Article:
I have been a big fan of Ravi Zacharias for a long time, so I was anxious to read the writings of his mentor, Norm Geisler. I hate to admit it, but I was somewhat dissapointed. I found his writing to be repetitive, circuitous, and sometimes even tautological. There are about three chapters that Geisler wrote that could have easily condensed into one. I know that Geisler is a prolific writer in apologetics and considered one the genre's mainstays, so I still do look forward to reading something of his that is more single-minded. I suspect that my complaints are a result of the constrined format.

It also should be noted that Zacharias himself did not pen any chapter, and acted only in an editorial capacity.
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35 of 41 people found the following review helpful By L.M.W. on April 26, 2004
Format: Paperback
This book offers answers to over 100 commonly-asked questions about Christianity in an easy-to-read format. The editors bring together the world's leading Christian apologists and present their knowledge on each subject. The book is organized by topics, with several questions and answers listed under each topic. Part One of the book covers the most fundamental questions about Christianity, including the deity of God, Jesus Christ, the validity of the Bible, evolution/creationism, evil, etc. Part Two delves into more complicated topics and examines the differences between Christianity and other world religions, such as Hinduism, Islam, Mormonism, Transcendental Meditation, Buddhism, etc. Each chapter also ends with discussion questions, which are quite thought-provoking and beneficial for small-group study.
This book is a good starting point for those who wish to understand more about the Christian faith. It's fairly basic, so the editors list several more books and Web sites at the end for deeper study. This is a good reference especially for people who are curious about the Christian faith or are new believers.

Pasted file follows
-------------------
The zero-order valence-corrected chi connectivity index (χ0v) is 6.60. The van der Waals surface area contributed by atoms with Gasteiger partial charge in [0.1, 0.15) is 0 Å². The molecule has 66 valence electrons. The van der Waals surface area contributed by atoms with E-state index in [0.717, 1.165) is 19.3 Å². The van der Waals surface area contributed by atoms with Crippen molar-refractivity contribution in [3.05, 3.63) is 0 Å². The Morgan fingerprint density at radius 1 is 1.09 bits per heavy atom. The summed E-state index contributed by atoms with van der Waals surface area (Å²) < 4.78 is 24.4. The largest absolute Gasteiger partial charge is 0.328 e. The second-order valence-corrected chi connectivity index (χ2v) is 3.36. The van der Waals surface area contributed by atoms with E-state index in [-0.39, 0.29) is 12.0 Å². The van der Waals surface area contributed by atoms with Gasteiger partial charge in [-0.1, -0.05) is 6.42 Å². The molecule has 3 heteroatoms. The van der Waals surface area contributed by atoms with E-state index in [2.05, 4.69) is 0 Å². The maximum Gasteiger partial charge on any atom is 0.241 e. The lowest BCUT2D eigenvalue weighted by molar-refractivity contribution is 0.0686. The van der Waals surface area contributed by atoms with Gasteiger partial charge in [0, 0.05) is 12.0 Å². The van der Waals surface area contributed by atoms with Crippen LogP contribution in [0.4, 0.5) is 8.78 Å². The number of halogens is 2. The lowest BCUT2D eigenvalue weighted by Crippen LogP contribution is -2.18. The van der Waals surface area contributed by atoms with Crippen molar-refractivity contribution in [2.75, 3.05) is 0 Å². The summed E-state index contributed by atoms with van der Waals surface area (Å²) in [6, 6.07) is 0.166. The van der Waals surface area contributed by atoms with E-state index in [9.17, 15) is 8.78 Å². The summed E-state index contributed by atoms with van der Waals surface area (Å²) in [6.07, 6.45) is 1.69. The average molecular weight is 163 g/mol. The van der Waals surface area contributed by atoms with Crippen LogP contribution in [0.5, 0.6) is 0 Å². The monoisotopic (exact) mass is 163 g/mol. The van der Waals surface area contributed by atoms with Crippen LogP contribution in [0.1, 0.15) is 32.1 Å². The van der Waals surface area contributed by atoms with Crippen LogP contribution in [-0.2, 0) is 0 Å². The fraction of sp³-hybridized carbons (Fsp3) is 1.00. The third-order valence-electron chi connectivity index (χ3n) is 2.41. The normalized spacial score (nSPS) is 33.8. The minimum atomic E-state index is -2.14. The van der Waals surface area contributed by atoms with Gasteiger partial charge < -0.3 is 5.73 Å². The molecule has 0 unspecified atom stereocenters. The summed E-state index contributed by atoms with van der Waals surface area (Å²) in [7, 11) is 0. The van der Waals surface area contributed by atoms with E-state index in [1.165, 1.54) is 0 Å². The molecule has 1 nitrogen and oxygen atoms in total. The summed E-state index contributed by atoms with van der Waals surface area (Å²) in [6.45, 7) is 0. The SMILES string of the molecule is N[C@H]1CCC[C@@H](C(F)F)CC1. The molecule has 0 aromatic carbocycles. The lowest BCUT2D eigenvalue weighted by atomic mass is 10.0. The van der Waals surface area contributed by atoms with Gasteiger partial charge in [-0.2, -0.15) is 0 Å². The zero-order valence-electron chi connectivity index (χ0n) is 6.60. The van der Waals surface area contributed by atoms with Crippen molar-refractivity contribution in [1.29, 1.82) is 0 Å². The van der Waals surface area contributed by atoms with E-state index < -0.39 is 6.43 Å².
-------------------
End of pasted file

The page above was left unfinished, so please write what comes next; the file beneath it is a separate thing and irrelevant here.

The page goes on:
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25 of 33 people found the following review helpful By Seth McBee on April 26, 2006
Format: Paperback
The answers in this book are way too condensed and simple. Doesn't thouroughly answer the questions that are brought forth and takes snippets from other books on these topics for its' answers, such as "When Skeptics Ask" and "Case for Christ."

If you are looking for answers to tough questions pick up "When Skeptics Ask" "Case for Christ" "Kingdom of the Cults" and "Evidence that Demands a Verdict"

This book leaves a lot to be desired and expected more being that Ravi was the General Editor of this book and also "Kingdom of the Cults"
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23 of 32 people found the following review helpful By OtherWorlds&Wisdom on September 20, 2004
Format: Paperback
This is a good introduction to apologetics, packed with useful info, written by many experts. However, it may be just a little too short and condensed. There are better books like this out there like Samples' "Without a Doubt: Answering the 20 Toughest Faith Questions" , Strobel's "The Case for Faith" and "The Case for a Creator," etc.

I do take issue with Rhodes discussion on evil & pain. In an otherwise great discussion, he equates all of pain & death with evil, being evil or being nonexistent before evil entered the world. This is problematic in a number of ways (I quote the following from Dean's book "Is the Truth Out There?"):

Even plants "suffer" and experience "death,"...Did these plants suddenly appear after Adam's sin? According to the fossil record they did not. Science has also shown us that animal death is necessary for stable ecosystems. "No death before Adam" also violates the laws of physics. There is no life, or no work, without decay and death. In any given moment, cells are dying and food is decaying in our bodies so life may continue. Is this death and decay evil? If death was inherently evil, what of God who killed animals to clothe Adam and Eve and the deaths he caused throughout the Bible (in punishing people)? If death is inherently evil, then so is God.

Would not a caring creator prepare the world in the best possible way for man, the crown of creation? There are billions of tons of oil, coal, limestone, marble, topsoil and kerogen on Earth. All are valuable, and some necessary, for the maintaining and improvement of human life and all were created by decaying life. Would not the creator - knowing that man would sin by virtue of the fact the creator is outside of time and could see man's future - prepare the world accordingly?